Earlier this year, County Judge Barry Hyde tried to create a position in Pulaski County similar to Shover's that would be under the control of the county, rather than the district judges. The juvenile judges opposed the measure, and the Pulaski County Quorum Court voted it down.
But judges still said they need to meet with county staff members to clear the air and move forward.
"That really kind of threw a bucket of cold water on the process," Branton said. "I think it demoralized the juvenile intake and probation staff. ... That set us back a whole lot. Even though it was put to rest, I believe the issue will re-arise."
At least seven Arkansas counties have such a position.
John Tuell, executive director of the Robert F. Kennedy National Resource Center for Juvenile Justice, said juvenile judges taking charge of managing probation officers is uncommon.
Tuell said he supported the county position. The resource center conducted an assessment of Pulaski County's juvenile justice system that was published in 2016.
But Corbin said she thought that because the judges interact with probation officers regularly, it made more sense to leave the position in the control of the three judges.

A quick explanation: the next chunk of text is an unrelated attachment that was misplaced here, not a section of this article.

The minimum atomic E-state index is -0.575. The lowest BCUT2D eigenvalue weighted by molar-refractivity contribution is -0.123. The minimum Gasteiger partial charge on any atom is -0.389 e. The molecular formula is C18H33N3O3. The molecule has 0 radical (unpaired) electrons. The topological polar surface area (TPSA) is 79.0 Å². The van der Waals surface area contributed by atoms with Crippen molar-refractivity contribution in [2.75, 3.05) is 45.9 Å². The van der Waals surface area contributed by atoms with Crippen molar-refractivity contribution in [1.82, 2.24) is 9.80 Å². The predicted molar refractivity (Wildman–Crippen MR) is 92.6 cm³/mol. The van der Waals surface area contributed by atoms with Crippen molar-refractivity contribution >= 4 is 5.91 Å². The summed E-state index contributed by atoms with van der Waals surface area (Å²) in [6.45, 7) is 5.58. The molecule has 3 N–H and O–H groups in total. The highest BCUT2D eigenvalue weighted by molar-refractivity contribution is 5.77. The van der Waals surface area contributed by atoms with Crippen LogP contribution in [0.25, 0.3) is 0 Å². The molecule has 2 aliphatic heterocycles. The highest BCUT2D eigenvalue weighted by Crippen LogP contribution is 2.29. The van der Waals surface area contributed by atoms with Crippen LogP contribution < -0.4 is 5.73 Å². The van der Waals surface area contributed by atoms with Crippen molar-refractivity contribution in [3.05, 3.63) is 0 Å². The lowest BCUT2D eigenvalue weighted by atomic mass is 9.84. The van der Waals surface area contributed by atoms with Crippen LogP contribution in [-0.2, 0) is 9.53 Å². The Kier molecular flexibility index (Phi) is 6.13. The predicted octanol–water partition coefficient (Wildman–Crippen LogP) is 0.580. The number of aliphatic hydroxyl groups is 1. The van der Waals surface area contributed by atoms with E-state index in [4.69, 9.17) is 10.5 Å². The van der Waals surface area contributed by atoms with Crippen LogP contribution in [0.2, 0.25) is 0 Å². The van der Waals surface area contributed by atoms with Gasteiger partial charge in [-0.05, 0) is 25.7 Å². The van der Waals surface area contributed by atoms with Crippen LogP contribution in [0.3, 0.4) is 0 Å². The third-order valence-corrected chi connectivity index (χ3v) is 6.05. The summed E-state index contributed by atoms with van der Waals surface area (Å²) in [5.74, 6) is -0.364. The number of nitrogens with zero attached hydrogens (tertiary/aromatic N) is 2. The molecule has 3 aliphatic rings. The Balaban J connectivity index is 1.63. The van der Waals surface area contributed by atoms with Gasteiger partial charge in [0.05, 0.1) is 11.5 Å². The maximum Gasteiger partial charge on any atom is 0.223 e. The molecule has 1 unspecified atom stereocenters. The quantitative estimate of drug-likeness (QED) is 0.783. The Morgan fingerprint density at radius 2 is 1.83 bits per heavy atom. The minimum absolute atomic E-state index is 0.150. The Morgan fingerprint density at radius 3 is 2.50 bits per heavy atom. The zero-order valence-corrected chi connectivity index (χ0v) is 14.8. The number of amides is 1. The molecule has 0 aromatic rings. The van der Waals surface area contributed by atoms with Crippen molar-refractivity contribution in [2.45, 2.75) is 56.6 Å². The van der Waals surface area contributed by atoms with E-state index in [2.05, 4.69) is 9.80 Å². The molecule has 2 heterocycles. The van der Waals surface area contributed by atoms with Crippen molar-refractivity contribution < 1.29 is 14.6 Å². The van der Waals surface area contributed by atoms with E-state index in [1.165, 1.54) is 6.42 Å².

"I think that no matter how competent one county judge may be, that doesn't mean the next county judge will be competent to supervise such a position," Corbin said. "The judges see the probation officers, they see the result of their work every day."
Both Warren and Branton said they didn't like or agree with the county's idea, but they hoped to move forward.
"Even though I have sort of dirt in my mouth ... I still continue to come back to the table," Branton said.
Warren said she also took issue with a presentation Scifres gave to the Quorum Court because she thought it painted an incomplete picture of the programs the court already has and the lack of transportation for children to get to county-created programs.